Reservations. US Natives. Native Americans within the boundaries of the present-day United States (including indigenous peoples of Alaska and Hawaii) are composed of numerous, distinct tribes and ethnic groups, many of which survive as intact political communities.
The terms used to refer to Native Americans have been controversial. According to a 1995 U.S. Census Bureau set of home interviews, most of the respondents with an expressed preference refer to themselves as "American Indians" or simply "Indians"; this term has been adopted by major newspapers and some academic groups, but does not traditionally include Native Hawaiians or certain Alaskan Natives, such as Aleut, Yup'ik, or Inuit peoples. The Map Of Native American Tribes You've Never Seen Before : Code Switch. Aaron Carapella, a self-taught mapmaker in Warner, Okla., has designed a map of Native American tribes showing their locations before first contact with Europeans.
Hansi Lo Wang/NPR hide caption itoggle caption Hansi Lo Wang/NPR Aaron Carapella, a self-taught mapmaker in Warner, Okla., has designed a map of Native American tribes showing their locations before first contact with Europeans. Hansi Lo Wang/NPR Finding an address on a map can be taken for granted in the age of GPS and smartphones. Aaron Carapella, a self-taught mapmaker in Warner, Okla., has pinpointed the locations and original names of hundreds of American Indian nations before their first contact with Europeans. As a teenager, Carapella says he could never get his hands on a continental U.S. map like this, depicting more than 600 tribes — many now forgotten and lost to history. NativeTech: Native American Technology and Art. The theft of Native Americans' land, in one animated map. American society has a remarkably short memory when it comes to past injustices, which is why there are somehow still people who think that Washington's professional football team should continue to be named after "the scalped head of a Native American, sold, like a pelt, for cash.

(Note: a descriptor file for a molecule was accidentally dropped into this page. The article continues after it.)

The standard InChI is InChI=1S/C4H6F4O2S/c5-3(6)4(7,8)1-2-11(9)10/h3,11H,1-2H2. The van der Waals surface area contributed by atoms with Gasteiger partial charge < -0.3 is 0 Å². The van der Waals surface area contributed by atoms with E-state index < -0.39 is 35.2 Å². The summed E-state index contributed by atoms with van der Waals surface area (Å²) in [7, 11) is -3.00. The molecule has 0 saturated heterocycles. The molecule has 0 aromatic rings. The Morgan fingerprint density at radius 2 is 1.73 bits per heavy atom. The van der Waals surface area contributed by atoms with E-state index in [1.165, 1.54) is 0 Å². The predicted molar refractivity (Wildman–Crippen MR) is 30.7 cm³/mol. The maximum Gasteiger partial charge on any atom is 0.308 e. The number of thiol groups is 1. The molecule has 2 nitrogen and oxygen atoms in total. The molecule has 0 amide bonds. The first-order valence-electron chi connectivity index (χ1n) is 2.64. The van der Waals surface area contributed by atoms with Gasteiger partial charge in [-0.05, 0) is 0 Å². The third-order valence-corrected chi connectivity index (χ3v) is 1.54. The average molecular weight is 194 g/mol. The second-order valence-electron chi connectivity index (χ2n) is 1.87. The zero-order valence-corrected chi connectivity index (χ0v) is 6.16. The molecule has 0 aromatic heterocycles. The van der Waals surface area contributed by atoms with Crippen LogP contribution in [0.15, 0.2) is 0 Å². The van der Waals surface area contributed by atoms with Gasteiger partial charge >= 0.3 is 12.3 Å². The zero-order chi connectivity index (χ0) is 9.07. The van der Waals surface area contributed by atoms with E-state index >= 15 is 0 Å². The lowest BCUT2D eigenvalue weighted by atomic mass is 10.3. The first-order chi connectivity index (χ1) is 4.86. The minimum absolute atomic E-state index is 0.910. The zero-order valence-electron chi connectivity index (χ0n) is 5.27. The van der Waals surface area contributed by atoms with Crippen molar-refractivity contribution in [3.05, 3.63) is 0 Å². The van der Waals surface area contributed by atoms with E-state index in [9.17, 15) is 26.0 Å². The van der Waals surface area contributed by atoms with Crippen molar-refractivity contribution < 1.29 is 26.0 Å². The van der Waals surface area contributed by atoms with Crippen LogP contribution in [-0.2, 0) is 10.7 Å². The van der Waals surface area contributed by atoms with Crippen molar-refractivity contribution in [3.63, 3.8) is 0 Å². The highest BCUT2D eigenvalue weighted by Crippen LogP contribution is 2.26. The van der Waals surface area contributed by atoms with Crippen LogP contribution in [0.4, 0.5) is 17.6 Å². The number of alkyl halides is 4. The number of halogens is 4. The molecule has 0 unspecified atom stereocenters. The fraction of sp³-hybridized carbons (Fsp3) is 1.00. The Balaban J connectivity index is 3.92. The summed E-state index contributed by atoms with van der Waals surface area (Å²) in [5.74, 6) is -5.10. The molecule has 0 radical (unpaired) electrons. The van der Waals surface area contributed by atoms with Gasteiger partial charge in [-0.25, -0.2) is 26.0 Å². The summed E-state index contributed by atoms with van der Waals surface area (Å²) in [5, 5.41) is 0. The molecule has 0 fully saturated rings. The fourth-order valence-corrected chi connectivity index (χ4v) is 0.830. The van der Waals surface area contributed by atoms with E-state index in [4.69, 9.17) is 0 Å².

" University of Georgia historian Claudio Saunt is looking to correct that, at least in the case of Europeans' violent seizing of Native Americans' land. To supplement his new book, West of the Revolution: An Uncommon History of 1776, Saunt created an interactive map showing the decline of Indian homelands from 1776 to 1887. Along with Slate's Rebecca Onion, he turned that map into a GIF, showing just how rapidly European-Americans took what amounted to over 1.5 billion acres: Source: Rebecca Onion and Claudio Saunt Blue areas were American Indian homelands, red ones reservations.
Quanah Parker. Quanah Parker (ca. 1845 or 1852 – February 23, 1911) was Comanche/English-American from the Comanche band Noconis ("wanderers" or "travelers"), and emerged as a dominant figure, particularly after the Comanches' final defeat.
He was one of the last Comanche chiefs. The US appointed Quanah principal chief of the entire nation once the people had gathered on the reservation and later introduced general elections. Native History: The Day Tecumseh’s Prophecy Rocked the World. This Date in Native History: Earthquakes and eclipses of the sun were among the deeds attributed to Tecumseh and his brother, but legends surrounding Tecumseh are as great as the truths, said Shawnee Second Chief Ben Barnes.
“It is hard to know without proof or specific oral history just exactly what happened” on August 11, 1802 he said. There is evidence that Tecumseh and his brother, Tenskwatawa, were prophets and visionaries who may have changed history had there been a little more help from the British, and more faith from certain tribes. As for help from the Creator, or “Master of Life,” the evidence follows. Tenskwatawa was a victim of the times, with an intense longing for the ways of his childhood and a sense of hopelessness for the future. Lost in alcoholism, Tenskwatawa one day fell into a fire, and lived. Fed up with the ever encroaching, land stealing whites, Tecumseh took his brother’s prophecy and called for all Natives to unite as one people against the whites.
Tecumseh. Tecumseh (/tɛˈkʌmsə/; March 1768 – October 5, 1813) was a Native American leader of the Shawnee and a large tribal confederacy (known as Tecumseh's Confederacy) which opposed the United States during Tecumseh's War and the War of 1812.
Tecumseh has become an iconic folk hero in American, Aboriginal and Canadian history. Tecumseh grew up in the Ohio Country during the American Revolutionary War and the Northwest Indian War, where he was constantly exposed to warfare. With Americans continuing to encroach on Indian territory after the British ceded the Ohio Valley to the new United States in 1783, the Shawnee moved farther northwest. In 1808, they settled Prophetstown in present-day Indiana. With a vision of establishing an independent Native American nation east of the Mississippi under British protection, Tecumseh worked to recruit additional tribes to the confederacy from the southern United States. Family background Early life Frontier conflicts Trail of Tears. Cultures and peoples of North America. Indigenous Peoples. First North Americans.
Native american indians. American Indians. Canadian Indians. Native. Native American Studies. Native American.